I think we both agree that we are not sympathetic to those wanting something for nothing, so lets discard any of those arguments and talk about what matters. And you really should get rid of the condescension toward who these people are as individuals. Anyone in the US with a job is holding on for dear life so they are not camped out. But many are as angry as the protestors. So of course it's people who are less responsible, in your estimation, who are manning the protest sites.

It is a protest and different protestors have different ideas of course. Why are you demanding a coherent plan from protestors? That would be more like a political party.

So what value are the protestors? I hope we agree that Wall Street regulation needs to be overhauled to get rid of "too big to fail." Republicans, so far, have managed to portray this as a move toward socialism and so there is inadequate public support. For now. Nonsense. It's mostly a re-introduction of some key common-sense laws that were first put into place after the Great Depression back in the 1930s. See:–Steagall_Act

During our economic hubris of the 1980s (in the US), those who would harm our country for their own personal profit convinced Congress that it wasn't needed anymore. Much of the pain now is a hang-over from this crucial mistake. The problem is that we are also still in a hang-over from the Reagan years where many American think "All government is bad." So right now there is not enough popular support (let alone understanding) to make these crucial corrections. And of course there are many other changes needed, but I'll just stick to this one example because this comment is already going to be far too long.

Back to the protestors. If they lead to anything good, it will be to signal politicians that it is once again OK to publicly express outrage about the thefts that have occurred on Wall Street. And to act. Our lame-ass politicians, of both parties are currently so wobbly that they can be easily cowed by someone labeling them a socialist, or accusing them of advocating class warfare. If protest can help change this, it is WELL worth it.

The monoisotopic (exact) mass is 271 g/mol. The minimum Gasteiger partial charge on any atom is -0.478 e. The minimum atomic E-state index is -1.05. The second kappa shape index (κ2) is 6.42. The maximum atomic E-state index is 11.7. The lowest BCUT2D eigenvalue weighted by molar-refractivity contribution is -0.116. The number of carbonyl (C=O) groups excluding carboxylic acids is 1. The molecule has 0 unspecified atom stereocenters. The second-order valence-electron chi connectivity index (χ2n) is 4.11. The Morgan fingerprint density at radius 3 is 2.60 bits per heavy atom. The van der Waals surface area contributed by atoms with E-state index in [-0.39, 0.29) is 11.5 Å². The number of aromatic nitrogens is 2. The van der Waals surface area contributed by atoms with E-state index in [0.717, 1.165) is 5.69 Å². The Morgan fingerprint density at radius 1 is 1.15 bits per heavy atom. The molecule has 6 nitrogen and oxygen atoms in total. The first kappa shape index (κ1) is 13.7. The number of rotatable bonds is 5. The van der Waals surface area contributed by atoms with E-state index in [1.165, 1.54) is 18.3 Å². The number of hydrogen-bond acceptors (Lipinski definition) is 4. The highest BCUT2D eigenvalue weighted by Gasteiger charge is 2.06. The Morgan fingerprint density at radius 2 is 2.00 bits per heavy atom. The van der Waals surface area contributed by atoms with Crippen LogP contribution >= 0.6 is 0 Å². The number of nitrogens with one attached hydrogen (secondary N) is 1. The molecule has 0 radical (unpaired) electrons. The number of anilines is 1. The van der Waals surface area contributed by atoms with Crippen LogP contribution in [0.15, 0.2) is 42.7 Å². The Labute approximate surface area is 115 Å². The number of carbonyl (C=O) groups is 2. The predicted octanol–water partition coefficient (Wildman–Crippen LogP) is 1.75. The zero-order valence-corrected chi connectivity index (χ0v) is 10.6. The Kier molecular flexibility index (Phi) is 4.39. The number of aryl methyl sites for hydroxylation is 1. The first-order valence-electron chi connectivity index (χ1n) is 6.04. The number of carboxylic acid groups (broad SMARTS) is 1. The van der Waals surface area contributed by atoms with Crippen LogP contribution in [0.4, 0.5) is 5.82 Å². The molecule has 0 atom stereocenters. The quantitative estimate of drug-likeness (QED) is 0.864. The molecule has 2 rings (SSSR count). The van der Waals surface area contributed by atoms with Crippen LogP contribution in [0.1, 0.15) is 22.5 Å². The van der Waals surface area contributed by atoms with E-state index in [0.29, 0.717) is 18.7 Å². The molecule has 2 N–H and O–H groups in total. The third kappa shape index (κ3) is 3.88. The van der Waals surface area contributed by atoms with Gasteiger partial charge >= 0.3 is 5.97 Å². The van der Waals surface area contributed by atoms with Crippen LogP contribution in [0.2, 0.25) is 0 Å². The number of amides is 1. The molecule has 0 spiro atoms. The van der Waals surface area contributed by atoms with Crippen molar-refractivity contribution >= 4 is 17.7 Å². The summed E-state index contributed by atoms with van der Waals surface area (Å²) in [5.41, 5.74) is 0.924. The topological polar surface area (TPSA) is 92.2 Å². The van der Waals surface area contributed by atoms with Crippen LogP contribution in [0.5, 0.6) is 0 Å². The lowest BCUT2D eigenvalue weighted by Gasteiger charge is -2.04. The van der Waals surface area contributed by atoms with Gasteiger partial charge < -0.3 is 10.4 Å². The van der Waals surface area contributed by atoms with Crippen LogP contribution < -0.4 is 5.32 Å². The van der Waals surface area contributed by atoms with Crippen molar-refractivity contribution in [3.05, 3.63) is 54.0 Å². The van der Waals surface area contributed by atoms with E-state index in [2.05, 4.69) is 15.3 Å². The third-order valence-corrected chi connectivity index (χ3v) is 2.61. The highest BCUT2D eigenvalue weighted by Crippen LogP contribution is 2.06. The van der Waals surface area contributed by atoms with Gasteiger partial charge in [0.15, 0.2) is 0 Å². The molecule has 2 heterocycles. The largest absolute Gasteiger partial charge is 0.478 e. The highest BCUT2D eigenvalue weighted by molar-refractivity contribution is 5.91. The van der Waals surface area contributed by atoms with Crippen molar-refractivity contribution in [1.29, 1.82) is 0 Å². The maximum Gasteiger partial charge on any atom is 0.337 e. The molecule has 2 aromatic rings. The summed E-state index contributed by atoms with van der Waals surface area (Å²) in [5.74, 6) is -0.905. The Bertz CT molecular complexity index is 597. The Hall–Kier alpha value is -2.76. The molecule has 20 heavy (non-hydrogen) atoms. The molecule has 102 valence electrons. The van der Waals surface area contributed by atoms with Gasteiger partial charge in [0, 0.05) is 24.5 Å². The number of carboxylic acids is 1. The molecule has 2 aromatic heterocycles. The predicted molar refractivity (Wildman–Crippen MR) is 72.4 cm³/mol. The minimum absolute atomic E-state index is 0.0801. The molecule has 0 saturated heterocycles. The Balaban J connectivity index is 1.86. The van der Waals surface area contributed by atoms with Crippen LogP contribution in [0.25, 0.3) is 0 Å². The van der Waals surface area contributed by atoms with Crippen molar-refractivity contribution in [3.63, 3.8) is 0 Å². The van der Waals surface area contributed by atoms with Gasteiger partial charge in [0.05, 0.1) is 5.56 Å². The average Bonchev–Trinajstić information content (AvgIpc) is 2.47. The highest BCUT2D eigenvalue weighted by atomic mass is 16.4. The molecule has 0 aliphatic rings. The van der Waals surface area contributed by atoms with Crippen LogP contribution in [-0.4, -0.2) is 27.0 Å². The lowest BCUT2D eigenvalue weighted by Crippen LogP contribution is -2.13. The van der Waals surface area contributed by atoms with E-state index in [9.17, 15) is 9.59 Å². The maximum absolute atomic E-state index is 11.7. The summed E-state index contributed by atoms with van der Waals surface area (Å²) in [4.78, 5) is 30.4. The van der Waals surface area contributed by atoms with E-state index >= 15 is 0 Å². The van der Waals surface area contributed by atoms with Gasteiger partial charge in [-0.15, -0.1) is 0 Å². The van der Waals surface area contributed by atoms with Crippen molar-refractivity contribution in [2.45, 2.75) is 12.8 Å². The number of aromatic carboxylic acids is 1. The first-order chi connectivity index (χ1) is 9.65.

The sooner we get this done, the better for all (poor and wealthy, US citizens and elsewhere). The longer it is thwarted, the more we are headed for even worse disaster. See the thing is, since Reagan, the underpinnings of the US middle class have slowly been eroded. And until now, most of us went along willingly. Now there are millions who are one step away from personal calamity. Yes, some of this is due to poor personal decisions, but to close your eyes to paint all Americans this way is just inaccurate and obscures the structural changes that are needed. Avoid the broad brush and look more closely.

DC said...

PART2: If it gets so bad that there is violence, legislation will be forced through that could be rushed and ill-conceived. It's better for everyone (including bankers) to get this done with a cool head.